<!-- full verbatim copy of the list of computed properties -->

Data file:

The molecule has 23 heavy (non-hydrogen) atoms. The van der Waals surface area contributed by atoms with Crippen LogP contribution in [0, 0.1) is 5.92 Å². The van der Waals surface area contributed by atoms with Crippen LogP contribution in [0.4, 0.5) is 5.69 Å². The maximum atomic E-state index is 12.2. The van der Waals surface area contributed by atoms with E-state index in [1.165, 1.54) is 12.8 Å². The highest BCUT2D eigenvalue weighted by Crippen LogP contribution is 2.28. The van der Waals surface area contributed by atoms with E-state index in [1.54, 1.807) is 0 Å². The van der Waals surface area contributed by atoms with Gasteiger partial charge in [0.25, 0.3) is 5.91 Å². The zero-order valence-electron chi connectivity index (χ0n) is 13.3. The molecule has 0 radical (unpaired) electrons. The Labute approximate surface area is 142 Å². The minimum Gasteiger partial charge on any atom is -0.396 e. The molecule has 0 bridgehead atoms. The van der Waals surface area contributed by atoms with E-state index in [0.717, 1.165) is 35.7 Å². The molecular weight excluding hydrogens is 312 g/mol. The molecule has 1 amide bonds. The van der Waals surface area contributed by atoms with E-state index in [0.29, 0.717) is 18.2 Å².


The molecule has 23 heavy (non-hydrogen) atoms. The van der Waals surface area contributed by atoms with Crippen LogP contribution in [0, 0.1) is 5.92 Å². The van der Waals surface area contributed by atoms with Crippen LogP contribution in [0.4, 0.5) is 5.69 Å². The maximum atomic E-state index is 12.2. The van der Waals surface area contributed by atoms with E-state index in [1.165, 1.54) is 12.8 Å². The highest BCUT2D eigenvalue weighted by Crippen LogP contribution is 2.28. The van der Waals surface area contributed by atoms with E-state index in [1.54, 1.807) is 0 Å². The van der Waals surface area contributed by atoms with Gasteiger partial charge in [0.25, 0.3) is 5.91 Å². The zero-order valence-electron chi connectivity index (χ0n) is 13.3. The molecule has 0 radical (unpaired) electrons. The Labute approximate surface area is 142 Å². The minimum Gasteiger partial charge on any atom is -0.396 e. The molecule has 0 bridgehead atoms. The van der Waals surface area contributed by atoms with E-state index in [0.717, 1.165) is 35.7 Å². The molecular weight excluding hydrogens is 312 g/mol. The molecule has 1 amide bonds. The van der Waals surface area contributed by atoms with E-state index in [0.29, 0.717) is 18.2 Å².